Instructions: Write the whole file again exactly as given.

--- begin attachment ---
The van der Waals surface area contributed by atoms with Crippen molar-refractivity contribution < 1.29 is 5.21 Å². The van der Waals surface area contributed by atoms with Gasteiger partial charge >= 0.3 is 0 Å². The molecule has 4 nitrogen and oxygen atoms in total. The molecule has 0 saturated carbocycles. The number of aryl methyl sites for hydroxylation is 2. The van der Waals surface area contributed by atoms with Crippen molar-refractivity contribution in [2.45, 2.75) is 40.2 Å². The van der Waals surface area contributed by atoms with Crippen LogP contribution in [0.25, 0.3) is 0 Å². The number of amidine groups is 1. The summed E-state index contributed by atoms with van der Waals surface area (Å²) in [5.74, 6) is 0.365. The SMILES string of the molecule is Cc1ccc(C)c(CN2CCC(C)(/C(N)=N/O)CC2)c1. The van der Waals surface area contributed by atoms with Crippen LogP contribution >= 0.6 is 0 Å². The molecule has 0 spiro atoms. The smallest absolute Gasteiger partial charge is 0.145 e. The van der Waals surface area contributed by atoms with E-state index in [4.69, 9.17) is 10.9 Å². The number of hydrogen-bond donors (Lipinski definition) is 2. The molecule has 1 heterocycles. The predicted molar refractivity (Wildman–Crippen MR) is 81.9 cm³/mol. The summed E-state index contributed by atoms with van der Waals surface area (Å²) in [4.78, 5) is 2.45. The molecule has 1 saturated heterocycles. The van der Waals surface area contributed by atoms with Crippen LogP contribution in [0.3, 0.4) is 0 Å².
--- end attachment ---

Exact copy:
The van der Waals surface area contributed by atoms with Crippen molar-refractivity contribution < 1.29 is 5.21 Å². The van der Waals surface area contributed by atoms with Gasteiger partial charge >= 0.3 is 0 Å². The molecule has 4 nitrogen and oxygen atoms in total. The molecule has 0 saturated carbocycles. The number of aryl methyl sites for hydroxylation is 2. The van der Waals surface area contributed by atoms with Crippen molar-refractivity contribution in [2.45, 2.75) is 40.2 Å². The van der Waals surface area contributed by atoms with Crippen LogP contribution in [0.25, 0.3) is 0 Å². The number of amidine groups is 1. The summed E-state index contributed by atoms with van der Waals surface area (Å²) in [5.74, 6) is 0.365. The SMILES string of the molecule is Cc1ccc(C)c(CN2CCC(C)(/C(N)=N/O)CC2)c1. The van der Waals surface area contributed by atoms with Crippen LogP contribution >= 0.6 is 0 Å². The molecule has 0 spiro atoms. The smallest absolute Gasteiger partial charge is 0.145 e. The van der Waals surface area contributed by atoms with E-state index in [4.69, 9.17) is 10.9 Å². The number of hydrogen-bond donors (Lipinski definition) is 2. The molecule has 1 heterocycles. The predicted molar refractivity (Wildman–Crippen MR) is 81.9 cm³/mol. The summed E-state index contributed by atoms with van der Waals surface area (Å²) in [4.78, 5) is 2.45. The molecule has 1 saturated heterocycles. The van der Waals surface area contributed by atoms with Crippen LogP contribution in [0.3, 0.4) is 0 Å².